Rake Narang: What’s more important, training application developers or end-users? How is Wombat’s cyber security training solution different from traditional training?
Joe Ferrara: We believe it is important to train both end users and application developers. However, our focus is on end users, which is often the most overlooked area in a company’s security defense. No matter how airtight the security infrastructure is, one wrong move by an end user can lead to a security issue, a breach, and loss of data. Most recently, the industry has seen a shift in the attack target from the infrastructure to the end user through social engineering, phishing attacks, and other methods… and many people today consider humans to be the weakest link in security.
Wombat’s cyber security training is different because of its application of learning science principles, coupled with cyber security expertise and engaging software techniques. Users are taught practical concepts and they practice them immediately as part of the training, which results in longer retention of information. Each training module is less than ten minutes and collects critical data to understand vulnerabilities. Not only is the training more effective, it is also measureable.
We recommend a combination of simulated attacks and ongoing training to reinforce the concepts taught. Many customers start by sending a simulated phishing attack to their employees, which provides immediate training and collects baseline data about employee susceptibility to attack. Wombat’s Security Training Platform combines the simulated attacks, training modules, administrative functions, and reporting and analysis all into one system. The Platform enables CISO’s to show employee knowledge improvement over time. Our customers have seen significant reductions in the susceptibility to attack.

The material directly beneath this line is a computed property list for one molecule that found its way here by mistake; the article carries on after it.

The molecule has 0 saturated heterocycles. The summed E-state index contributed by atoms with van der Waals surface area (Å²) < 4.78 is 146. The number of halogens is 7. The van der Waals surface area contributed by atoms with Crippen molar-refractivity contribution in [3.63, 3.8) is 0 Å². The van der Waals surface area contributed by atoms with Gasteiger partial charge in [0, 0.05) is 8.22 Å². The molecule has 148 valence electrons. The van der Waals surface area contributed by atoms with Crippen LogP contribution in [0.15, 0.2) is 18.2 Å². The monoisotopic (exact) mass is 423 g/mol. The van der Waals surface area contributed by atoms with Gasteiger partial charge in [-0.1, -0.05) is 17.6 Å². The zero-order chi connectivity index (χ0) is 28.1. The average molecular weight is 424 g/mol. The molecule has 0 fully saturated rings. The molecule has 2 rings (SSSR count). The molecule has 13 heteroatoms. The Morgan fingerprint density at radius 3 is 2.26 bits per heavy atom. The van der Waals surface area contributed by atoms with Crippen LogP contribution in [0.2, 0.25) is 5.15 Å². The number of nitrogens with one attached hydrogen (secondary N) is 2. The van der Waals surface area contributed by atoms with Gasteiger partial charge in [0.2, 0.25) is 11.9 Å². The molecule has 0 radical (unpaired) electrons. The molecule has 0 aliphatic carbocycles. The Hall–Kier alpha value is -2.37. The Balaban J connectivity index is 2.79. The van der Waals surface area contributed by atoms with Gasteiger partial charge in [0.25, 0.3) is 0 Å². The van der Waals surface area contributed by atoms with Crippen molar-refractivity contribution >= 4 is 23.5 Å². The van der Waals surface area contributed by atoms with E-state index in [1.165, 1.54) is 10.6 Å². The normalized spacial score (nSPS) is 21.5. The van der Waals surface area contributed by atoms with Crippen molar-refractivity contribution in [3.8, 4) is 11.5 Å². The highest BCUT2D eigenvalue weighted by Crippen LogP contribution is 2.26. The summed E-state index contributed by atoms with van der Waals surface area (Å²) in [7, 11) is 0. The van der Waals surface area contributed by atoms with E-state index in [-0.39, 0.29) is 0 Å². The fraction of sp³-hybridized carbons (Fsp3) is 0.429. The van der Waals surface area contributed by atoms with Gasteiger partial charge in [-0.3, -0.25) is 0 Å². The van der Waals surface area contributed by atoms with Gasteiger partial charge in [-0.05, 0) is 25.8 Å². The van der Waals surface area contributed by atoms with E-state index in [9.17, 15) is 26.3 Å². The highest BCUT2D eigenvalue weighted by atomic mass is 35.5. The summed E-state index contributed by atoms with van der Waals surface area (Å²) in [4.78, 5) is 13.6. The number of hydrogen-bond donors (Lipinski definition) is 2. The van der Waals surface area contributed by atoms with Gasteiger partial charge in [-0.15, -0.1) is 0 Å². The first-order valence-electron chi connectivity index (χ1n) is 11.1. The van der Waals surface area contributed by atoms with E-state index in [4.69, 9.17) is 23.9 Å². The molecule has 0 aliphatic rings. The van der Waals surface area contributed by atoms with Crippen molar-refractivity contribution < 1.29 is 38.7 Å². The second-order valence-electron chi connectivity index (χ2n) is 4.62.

Rake Narang: What important advice would you give to security officers so that they can plan and implement their training programs better?
Joe Ferrara: What I find interesting as I talk with CISO’s is that many are still in the “check the box” mode with cyber security training, just worrying about whether someone has taken training and not worrying about how effective the training actually is. Most get less than 60 minutes a year for cyber security training across the organization so it’s more of a firehose treatment where they hope that something sticks. With our solutions, the CISO and their team take a much more proactive stance first by attacking their employees to get a baseline of vulnerability and then training in bite-sized modules that focus on specific subjects so employees can learn and retain the information. Many organizations are still hesitant to attack their employees, but the reality is that the cyber criminals aren’t hesitant at all. Either way, they will get attacked. At least if the company does the attacking, the employees who fall for the attack get immediate training and the security team can address training needs proactively.
The advice I give to security officers is to use the data that we gather to track the success of your training, but also to justify the cost of the systems, including the training solutions, to their management team. With the cost of cyber security attacks, the proactive approach to safely attack and train employees is easy to justify.